After serving in the U.S. Marine Corps, Dan Stricklin earned both his BSBM and MBA from the University of Phoenix. Mr. Stricklin has been in the electronic security industry for more than 15 years. He currently works at NMC and was recently promoted to National Sales Manager. In 2016, he was elected vice president of the Waterstone Homeowners Association, and, in 2018, unanimously elected president. In 2019, Mr. Stricklin was appointed to serve on the Hosp Elementary School PTA Board and is a member of all 65 PTAs in the FISD. Mr. Stricklin supports Frisco firefighters having a fair Workers’ Compensation Program and helping reduce traffic and congestion by voting against high-density apartments. He supports building a 72-hour holding center for stray animals picked up by Frisco Animal Services via a public/private partnership. Mr. Stricklin is married and has two children and his family attends Elevate Life Church.
City Council, Place 6
Two years after moving to Frisco from Pa., in 2015, Sadaf Haq was appointed to the city’s Social Services and Housing Board, where she currently chairs and will serve her second term until September 2021. Ms. Haq also chairs the Frisco City Census Committee, serves on the Leadership Frisco Advisory Council and the Frisco Education Foundation Advisory Board and has taken on several other volunteer roles. “My foremost ‘big goal’ and driving philosophy will be to protect those programs and partnerships that have made Frisco great – to support our school districts, and the Frisco 4A/4B corporations, which brought us projects like The Star, Toyota Stadium and Stonebriar Centre, despite heavy competition from neighboring cities,” she says. “Similarly, to protect and collaborate well with leadership in other jurisdictions. Frisco needs people who can build consensus and model communicative, respectful leadership.” Ms. Haq has worked in the healthcare industry since 2004, and is a current member of the Texas Healthcare Advisory Council and the Texas Health Resources Community Impact Council.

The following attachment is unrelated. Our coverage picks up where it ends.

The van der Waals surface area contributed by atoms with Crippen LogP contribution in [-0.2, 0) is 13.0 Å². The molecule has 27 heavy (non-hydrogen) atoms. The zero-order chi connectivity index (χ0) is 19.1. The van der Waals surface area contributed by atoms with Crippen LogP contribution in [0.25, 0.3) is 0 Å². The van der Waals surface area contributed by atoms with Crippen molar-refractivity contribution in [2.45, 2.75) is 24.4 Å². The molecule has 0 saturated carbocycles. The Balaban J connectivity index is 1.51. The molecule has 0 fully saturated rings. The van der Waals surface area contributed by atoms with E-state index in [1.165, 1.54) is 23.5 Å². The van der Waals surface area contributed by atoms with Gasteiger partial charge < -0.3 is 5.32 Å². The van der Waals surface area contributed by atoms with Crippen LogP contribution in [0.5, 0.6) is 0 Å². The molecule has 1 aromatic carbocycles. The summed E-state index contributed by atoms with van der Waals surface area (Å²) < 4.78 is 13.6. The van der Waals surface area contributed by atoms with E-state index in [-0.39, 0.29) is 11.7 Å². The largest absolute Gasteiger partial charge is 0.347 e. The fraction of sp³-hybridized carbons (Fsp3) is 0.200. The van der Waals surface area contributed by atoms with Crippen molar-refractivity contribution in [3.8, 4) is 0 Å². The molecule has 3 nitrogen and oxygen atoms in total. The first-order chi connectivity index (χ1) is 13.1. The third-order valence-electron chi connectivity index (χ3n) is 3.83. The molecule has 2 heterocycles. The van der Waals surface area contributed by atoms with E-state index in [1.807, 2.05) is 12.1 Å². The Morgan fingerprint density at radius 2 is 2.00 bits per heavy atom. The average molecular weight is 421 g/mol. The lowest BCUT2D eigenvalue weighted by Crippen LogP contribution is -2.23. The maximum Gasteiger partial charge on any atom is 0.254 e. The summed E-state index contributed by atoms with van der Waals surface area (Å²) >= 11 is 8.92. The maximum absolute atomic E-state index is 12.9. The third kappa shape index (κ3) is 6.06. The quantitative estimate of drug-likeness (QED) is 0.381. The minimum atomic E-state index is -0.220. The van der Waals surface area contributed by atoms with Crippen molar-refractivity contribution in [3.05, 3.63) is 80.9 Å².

“I have worked my entire life to build a career and family, and I want to ensure future generations can do the same in a safe community,” says Frisco resident Sai Krishna. Mr. Krishna’s professional background is in the healthcare industry. Prior to working for Blue Cross Blue Shield, he worked stints as a registered nurse and as a telephonic coach. Mr. Krishna’s policy proposals include creating a smartphone app for city services, providing economic incentives for business owners and making local entrepreneurship more inclusive of women, decreasing traffic congestion, creating business parks and preserving some of the city’s remaining natural, verdant areas.